Private police bill looms over lame duck session

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Capital News Service

LANSING — Companies would be able to create their own private police forces if a bill stalled in committee is somehow resurrected and passed during this year’s post-election lame-duck session.  

“Under this law, the KKK would be able to create their own private police force,” said Robert Stevenson, executive director of the Michigan Association of Chiefs of Police.

But supporters say that the law would allow for private police to serve as additional police on the street and give more security options to business groups.

The Enhanced Security and Public Safety Act would allow privately funded police forces. The bill, introduced in 2017, is in the Senate Government Operations Committee.

This could be a bill that gets passed while nobody is paying attention, and would have unforeseen consequences, Stevenson said.

Among his concerns about  private police forces: they would be less accountable, have different standards than regular police and would lessen community engagement.

“Municipal police answer to the public,” Stevenson said. “At the end of the day, they are controlled by the public, while private police are controlled by for-profit companies.”

Private police would be exempt from Freedom of Information Act requests under this bill, Stevenson said. The standards for training and competency of the private police would also not meet municipal standards.

Stevenson is also wary of the involvement of J.C. Huizenga, a Grand Rapids business owner and prominent political donor whom he says may have a conflict of interest.

Huizenga was the 20th largest Michigan political donor in the 2015-2016 cycle, giving $445,489 to state and national candidates and PACS, said Craig Mauger, executive director of the Michigan Campaign Finance Network.

The bill was introduced by Sen. Arlan Meekhof, R-Grand Haven, who did not respond to requests for comments. Meekhof has received $20,000 in campaign donations from Huizenga since 2013, according to the Michigan Campaign Finance Network.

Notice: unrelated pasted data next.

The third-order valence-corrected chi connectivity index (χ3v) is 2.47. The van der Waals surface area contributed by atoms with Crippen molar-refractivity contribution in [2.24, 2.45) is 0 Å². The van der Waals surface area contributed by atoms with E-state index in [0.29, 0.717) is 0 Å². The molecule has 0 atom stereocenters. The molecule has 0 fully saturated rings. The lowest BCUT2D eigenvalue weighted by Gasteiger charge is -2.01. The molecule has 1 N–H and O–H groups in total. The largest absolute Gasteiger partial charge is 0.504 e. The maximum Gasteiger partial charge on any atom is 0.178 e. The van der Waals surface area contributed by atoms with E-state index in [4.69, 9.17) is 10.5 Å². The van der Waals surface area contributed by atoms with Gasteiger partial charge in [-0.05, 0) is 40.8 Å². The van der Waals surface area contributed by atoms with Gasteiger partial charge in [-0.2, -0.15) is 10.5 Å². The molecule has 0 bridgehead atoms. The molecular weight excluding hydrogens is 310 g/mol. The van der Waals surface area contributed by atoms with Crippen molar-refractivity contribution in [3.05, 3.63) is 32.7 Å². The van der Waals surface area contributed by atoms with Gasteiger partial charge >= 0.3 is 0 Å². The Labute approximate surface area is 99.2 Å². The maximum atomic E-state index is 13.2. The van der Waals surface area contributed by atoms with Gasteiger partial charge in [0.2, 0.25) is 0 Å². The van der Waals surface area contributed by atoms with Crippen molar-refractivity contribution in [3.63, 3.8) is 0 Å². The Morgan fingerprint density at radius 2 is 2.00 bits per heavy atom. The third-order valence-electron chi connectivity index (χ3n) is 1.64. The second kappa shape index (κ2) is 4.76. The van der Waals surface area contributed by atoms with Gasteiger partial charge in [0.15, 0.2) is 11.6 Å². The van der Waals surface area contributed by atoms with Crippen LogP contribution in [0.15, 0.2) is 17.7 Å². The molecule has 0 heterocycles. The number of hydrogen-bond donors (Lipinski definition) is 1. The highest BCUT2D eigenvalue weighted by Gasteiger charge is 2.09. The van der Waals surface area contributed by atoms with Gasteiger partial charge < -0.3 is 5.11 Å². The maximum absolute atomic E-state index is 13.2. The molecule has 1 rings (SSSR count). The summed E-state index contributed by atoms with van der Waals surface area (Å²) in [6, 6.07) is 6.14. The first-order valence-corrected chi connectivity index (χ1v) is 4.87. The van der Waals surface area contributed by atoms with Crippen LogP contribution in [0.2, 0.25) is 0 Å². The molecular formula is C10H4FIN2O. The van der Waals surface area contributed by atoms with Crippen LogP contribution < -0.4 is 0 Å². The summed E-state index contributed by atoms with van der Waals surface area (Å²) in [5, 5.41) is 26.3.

The Huizenga Group, a Michigan management firm founded by Huizenga, owns three special police agencies in North Carolina.

J.C. Huizenga has nothing to say about the bill, said Matthew Resch, founder of Resch Strategies, a public affairs firm in Lansing representing the company.

Stevenson said Huizenga has other options to increase police protection than supporting private police forces.

“If wealthy business owners want to help fund police departments, they should get involved in their communities,” Stevenson said. “They should try to restore funding that the state has cut or donate to their local police departments.”

The police chief of the Capitol Special Police in Raleigh, North Carolina, one of the agencies owned by the Huizenga Group, disagrees with concerns about special police.

“We serve as a force multiplier for municipal police,” said Chief Roy Taylor. “Our primary purpose is to serve as more law enforcement on the streets. Our funding just comes from a different place.”

Special police agencies augment regular police departments, Taylor said. There would be fewer police and less visible deterrents to crime without them.

About 10 percent of law enforcement in North Carolina are special police, Taylor said,  including 69 special police agencies that serve communities and 49 agencies that are owned by private business and properties. They are held to the same standards as public agencies, he said.

Police reports, citations and other legal proceedings are available to the public through the Freedom of Information Act, Taylor said. However, funding and salary information are not  subject to the act under the North Carolina legislation.

“You have to get away from the territorialism of police departments,” Taylor said. “Private police have no ambition of taking over cities or taking jobs from public police. It’s just another way to keep people safe.”

The Michigan bill would require private agencies to properly train their police, which would improve the overall safety of the state, Taylor said.

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